The Indian Air Force (IAF) test-fired two Astra missiles from a Sukhoi-30MKI fighter against an actual, pilot-less target aircraft (PTA) Banshee on Monday. The testing yielded a "near hit" success for the Defence Research Development Organisation (DRDO) and the IAF.
The Astra missile is a beyond visual range (BVR) air-to-air and its "near hit" has been termed as a "success," based on the missed distance calculation, defence sources said, as reported by the New Indian Express.
Though the missile did not hit the target, "they passed very close to the target and it can be termed near-hit. The mission was conducted in a war-like scenario and the missile was fired on actual targets. Data collected during the tests are being examined,'' the sources said. It was reported that the test might pave the way for its early induction in the IAF.
This is not the first time that Astra BVRAAM has been tested as only a few days ago, the IAF conducted a user trial on December 8, where the missile lost velocity after launch, slipped from the trajectory and dropped down. It exploded on the ground with a huge noise and smoke.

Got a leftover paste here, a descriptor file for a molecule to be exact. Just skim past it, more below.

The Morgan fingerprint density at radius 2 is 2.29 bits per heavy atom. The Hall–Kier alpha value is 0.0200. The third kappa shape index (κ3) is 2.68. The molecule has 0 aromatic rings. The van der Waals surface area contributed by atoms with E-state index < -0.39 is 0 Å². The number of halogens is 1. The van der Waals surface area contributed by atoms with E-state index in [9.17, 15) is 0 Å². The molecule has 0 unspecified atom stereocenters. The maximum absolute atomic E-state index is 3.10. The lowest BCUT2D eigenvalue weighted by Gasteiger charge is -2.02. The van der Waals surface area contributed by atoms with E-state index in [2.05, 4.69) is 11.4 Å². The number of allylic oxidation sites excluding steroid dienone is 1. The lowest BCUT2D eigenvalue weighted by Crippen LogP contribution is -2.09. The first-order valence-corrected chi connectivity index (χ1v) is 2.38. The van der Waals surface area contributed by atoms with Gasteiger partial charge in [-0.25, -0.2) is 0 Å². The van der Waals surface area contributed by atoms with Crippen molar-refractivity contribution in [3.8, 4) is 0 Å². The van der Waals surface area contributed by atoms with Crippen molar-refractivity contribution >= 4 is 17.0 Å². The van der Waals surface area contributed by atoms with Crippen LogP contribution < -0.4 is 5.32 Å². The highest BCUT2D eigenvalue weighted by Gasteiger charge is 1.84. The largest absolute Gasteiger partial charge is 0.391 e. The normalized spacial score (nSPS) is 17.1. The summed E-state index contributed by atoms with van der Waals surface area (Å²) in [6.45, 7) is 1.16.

DRDO officials have been upbeat about the missile, as they pointed out that the test was conducted to demonstrate the missile's aerodynamic characteristics. It also demonstrated its repeatability, robustness and endurance capability of the Astra weapon system.
There will soon be two more tests for the missile. The IAF and the DRDO are also working on integrating the missile on Tejas LCA.
The missile has an operational range of 80km in head-to-head mode and 20km range in tail-chase mode. The missile has been indigenously developed and is a reliable missile due to its high Single Shot Kill Probability (SSKP). It is an all-weather missile with active radar terminal guidance, excellent electronic counter-countermeasure (ECCM) features, smokeless propulsion and process improved effectiveness in the multi-target scenario, the report added.